Hey there, time traveller!
This article was published 13/2/2014 (832 days ago), so information in it may no longer be current.
Prosecutors closed their first-degree murder case Thursday against two men accused of killing a young Winnipeg man and disposing of his body in a plastic barrel that was fished out of a Manitoba river months after he was declared missing.
Kristopher Brincheski, 31, and Corey Tymchyshyn, 37, have pleaded not guilty to killing Chad Davis, 22, inside a garage on Prince Rupert Avenue on Feb. 6, 2008, and are presumed innocent.
After hearing weeks of evidence, a 10-person jury returns to court next week to find out what comes next for them as the complex and circumstantial case they've been hearing continues. Here are a few key moments in the evidence they've heard so far.
- The victim
A wealth of evidence was called regarding Davis's habits and proclivities. Through emotional testimony from his parents and then-girlfriend, the jury learned much about Davis, including that he was involved with the city's drug trade, had an affinity for designer goods and watches, had a temper at times and hated taking taxis. Court heard he also had "tons" of people who didn't like him, he could be secretive and was very protective of his possessions. His parents testified they'd be in touch with him almost every day, and certainly within every 48 hours. "He kept us absolutely totally protected from his friends -- he trusted absolutely no one," his mother, Lori Davis, told court.
- The missing-persons investigation
Winnipeg police Det. Matthew Freeman spoke with Tymchyshyn on Feb. 19, 2008, nearly two weeks after Davis left his girlfriend in a hotel room, telling her he was going to give Tymchyshyn a ride. At that time, she said, the Jeep was packed full of their personal belongings as they were soon to move to Calgary.
Tymchyshyn told the officer Davis, his friend, had come to his home at 703 Prince Rupert Ave. on the afternoon of Feb. 6 or 7, stayed for a while and left in a white cab, leaving behind his Jeep Grand Cherokee. Tymchyshyn disclosed he'd owed Davis about $18,000 for a cocaine debt, but said the debt had been repaid. Jurors were shown there was no record of a white cab being dispatched to the home after noon on Feb. 6. One company, however, couldn't provide records because they no longer existed.
- Plastic shavings
After Davis was pulled out of the black plastic barrel he was found in on July 23, 2008, police found within the vessel a black piece of plastic believed to be from holes drilled in its lid. Winnipeg police missing-persons investigators had searched his Jeep and photographed similar-looking shavings in the rear hatch but didn't seize them at the time. RCMP were given a cleaning kit Davis's father had moved from the vehicle, and inside, small bits of black plastic were found. An RCMP trace-evidence expert testified the shavings were "indistinguishable" from the plastic from which the barrel was made.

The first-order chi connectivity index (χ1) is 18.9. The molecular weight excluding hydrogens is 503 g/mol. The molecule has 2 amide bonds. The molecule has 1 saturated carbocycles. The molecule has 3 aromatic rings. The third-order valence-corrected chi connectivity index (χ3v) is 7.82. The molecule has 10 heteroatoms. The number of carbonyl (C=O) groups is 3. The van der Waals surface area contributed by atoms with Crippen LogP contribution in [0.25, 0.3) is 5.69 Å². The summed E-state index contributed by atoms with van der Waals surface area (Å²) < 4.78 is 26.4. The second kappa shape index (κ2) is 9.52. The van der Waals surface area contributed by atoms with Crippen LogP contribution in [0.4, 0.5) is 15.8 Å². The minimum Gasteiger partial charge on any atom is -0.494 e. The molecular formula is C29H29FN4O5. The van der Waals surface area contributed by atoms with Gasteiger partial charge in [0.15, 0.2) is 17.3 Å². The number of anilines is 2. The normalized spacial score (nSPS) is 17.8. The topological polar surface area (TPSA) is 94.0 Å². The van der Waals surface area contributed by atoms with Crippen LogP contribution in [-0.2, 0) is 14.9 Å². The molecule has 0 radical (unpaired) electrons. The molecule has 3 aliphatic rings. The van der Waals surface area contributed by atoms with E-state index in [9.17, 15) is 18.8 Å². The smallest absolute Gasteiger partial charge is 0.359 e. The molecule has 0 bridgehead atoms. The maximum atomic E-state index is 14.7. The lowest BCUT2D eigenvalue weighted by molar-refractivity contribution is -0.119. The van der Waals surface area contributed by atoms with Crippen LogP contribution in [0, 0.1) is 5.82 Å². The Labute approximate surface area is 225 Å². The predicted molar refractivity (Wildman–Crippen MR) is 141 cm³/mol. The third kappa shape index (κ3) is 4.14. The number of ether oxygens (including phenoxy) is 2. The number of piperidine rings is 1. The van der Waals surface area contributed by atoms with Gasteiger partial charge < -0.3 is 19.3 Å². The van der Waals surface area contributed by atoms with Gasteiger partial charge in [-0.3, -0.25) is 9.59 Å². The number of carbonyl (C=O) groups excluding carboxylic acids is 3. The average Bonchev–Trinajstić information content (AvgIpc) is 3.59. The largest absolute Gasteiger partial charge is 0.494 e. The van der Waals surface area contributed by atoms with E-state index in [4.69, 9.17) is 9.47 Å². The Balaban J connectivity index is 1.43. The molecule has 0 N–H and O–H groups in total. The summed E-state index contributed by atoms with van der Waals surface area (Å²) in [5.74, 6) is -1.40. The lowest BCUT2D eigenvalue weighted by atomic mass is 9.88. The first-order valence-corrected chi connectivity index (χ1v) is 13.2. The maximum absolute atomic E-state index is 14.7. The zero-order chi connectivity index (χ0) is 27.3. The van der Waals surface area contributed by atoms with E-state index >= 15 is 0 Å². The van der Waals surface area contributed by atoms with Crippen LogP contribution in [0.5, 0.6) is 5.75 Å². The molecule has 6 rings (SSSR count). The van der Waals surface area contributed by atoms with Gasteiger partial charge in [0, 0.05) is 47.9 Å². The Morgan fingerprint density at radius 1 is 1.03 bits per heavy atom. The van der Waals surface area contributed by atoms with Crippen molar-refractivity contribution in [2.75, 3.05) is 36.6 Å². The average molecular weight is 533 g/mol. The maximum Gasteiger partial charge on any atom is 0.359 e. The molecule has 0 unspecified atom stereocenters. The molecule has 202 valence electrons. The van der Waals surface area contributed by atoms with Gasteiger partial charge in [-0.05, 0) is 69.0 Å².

That said, the type of plastic is common, cheap and widely used in countless items in the world, Dr. Kimberly Kenny told court.
- The RCMP search Brincheski's home
A September 2008 search of Brincheski's home at 52 Beeston Dr. resulted in the seizure by RCMP of several items identified in court as belonging to Davis, including a large TV, other electronics and a Tommy Hilfiger blanket. Kristopher Brincheski's younger brother, Alex, testified Kristopher Brincheski got a call at a job site on Sept. 4, and the two rushed to the home to remove things and put them in his truck. "He was told the cops were coming to the house to search," Alex said. "He just seemed that he was really panicked... he just said that he had to get... Chad's stuff out of the house."
- The demolition at the garage
Jurors heard testimony that sometime after Davis's death was discovered and became public, a demolition took place at the garage on Prince Rupert. Walls and boards were ripped out -- materials that wound up being recycled at a shed in Anola. When RCMP went to Anola to seize the wood, they recovered 18 small bits of plastic that had been stapled into them. Those that were sent for analysis were found to be "indistinguishable" from the material Davis's body had been wrapped in inside the barrel. They either originated from the same source or from another source that had indistinguishable thickness and chemical properties, Kenny said. At no time did Tymchyshyn ask that the materials be burned or destroyed before they were freely given to be used in Anola, court heard.
- The victim's DNA in the garage
A single drop of blood containing Davis's DNA profile was found by RCMP in the garage on Prince Rupert when they arrived to search it on Sept. 7, 2008. RCMP biologist Dr. Greg Litzenberger said he could not say how the blood drop got there, or how long it had been there. A tuque with blood-staining on it was also found in the garage, but the blood belonged to an unknown male subject and not Chad Davis, he said. RCMP Cpl. Chris Rouire told court police would not have known to search the garage as a potential crime scene if not for a statement given by Alex Brincheski to police on Sept. 5.
- Phone records
Davis and Tymchyshyn were in frequent contact via phones linked to them on the morning of Feb. 6, 2008, and one text message indicates Davis was coming by the Prince Rupert house. After 12:26 p.m., records show Davis's phone was never answered again, with all subsequent calls going to voice mail. Jurors were shown records of text messages and calls between phones linked to Tymchyshyn and Brincheski's girlfriend on that morning. One message from Tymchyshyn at 12:43 p.m. states: "We will be in soon." Minutes later, Tymchsyshyn's phone sends a text to another number stating: "He's wearing a hat don't miss." The number this message was sent to had the prefix of 810 while Brincheski's girlfriend's phone was 801.